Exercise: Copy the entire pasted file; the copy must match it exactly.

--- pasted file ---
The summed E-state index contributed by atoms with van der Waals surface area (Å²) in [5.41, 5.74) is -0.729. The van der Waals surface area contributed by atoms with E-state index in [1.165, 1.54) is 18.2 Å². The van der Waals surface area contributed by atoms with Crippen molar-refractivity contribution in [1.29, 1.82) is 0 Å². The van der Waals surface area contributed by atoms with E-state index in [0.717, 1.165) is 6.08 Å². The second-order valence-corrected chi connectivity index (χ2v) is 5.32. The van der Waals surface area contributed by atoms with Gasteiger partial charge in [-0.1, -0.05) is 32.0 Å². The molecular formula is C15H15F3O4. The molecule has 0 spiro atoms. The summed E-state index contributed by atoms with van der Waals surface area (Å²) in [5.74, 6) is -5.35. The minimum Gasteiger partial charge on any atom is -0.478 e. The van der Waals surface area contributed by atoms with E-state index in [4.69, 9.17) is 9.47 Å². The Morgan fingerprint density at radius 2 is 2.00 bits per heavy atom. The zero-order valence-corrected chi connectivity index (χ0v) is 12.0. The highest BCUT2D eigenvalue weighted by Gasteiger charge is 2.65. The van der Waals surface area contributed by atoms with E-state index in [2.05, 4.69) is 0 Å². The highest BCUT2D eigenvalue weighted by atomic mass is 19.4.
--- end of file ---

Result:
The summed E-state index contributed by atoms with van der Waals surface area (Å²) in [5.41, 5.74) is -0.729. The van der Waals surface area contributed by atoms with E-state index in [1.165, 1.54) is 18.2 Å². The van der Waals surface area contributed by atoms with Crippen molar-refractivity contribution in [1.29, 1.82) is 0 Å². The van der Waals surface area contributed by atoms with E-state index in [0.717, 1.165) is 6.08 Å². The second-order valence-corrected chi connectivity index (χ2v) is 5.32. The van der Waals surface area contributed by atoms with Gasteiger partial charge in [-0.1, -0.05) is 32.0 Å². The molecular formula is C15H15F3O4. The molecule has 0 spiro atoms. The summed E-state index contributed by atoms with van der Waals surface area (Å²) in [5.74, 6) is -5.35. The minimum Gasteiger partial charge on any atom is -0.478 e. The van der Waals surface area contributed by atoms with E-state index in [4.69, 9.17) is 9.47 Å². The Morgan fingerprint density at radius 2 is 2.00 bits per heavy atom. The zero-order valence-corrected chi connectivity index (χ0v) is 12.0. The highest BCUT2D eigenvalue weighted by Gasteiger charge is 2.65. The van der Waals surface area contributed by atoms with E-state index in [2.05, 4.69) is 0 Å². The highest BCUT2D eigenvalue weighted by atomic mass is 19.4.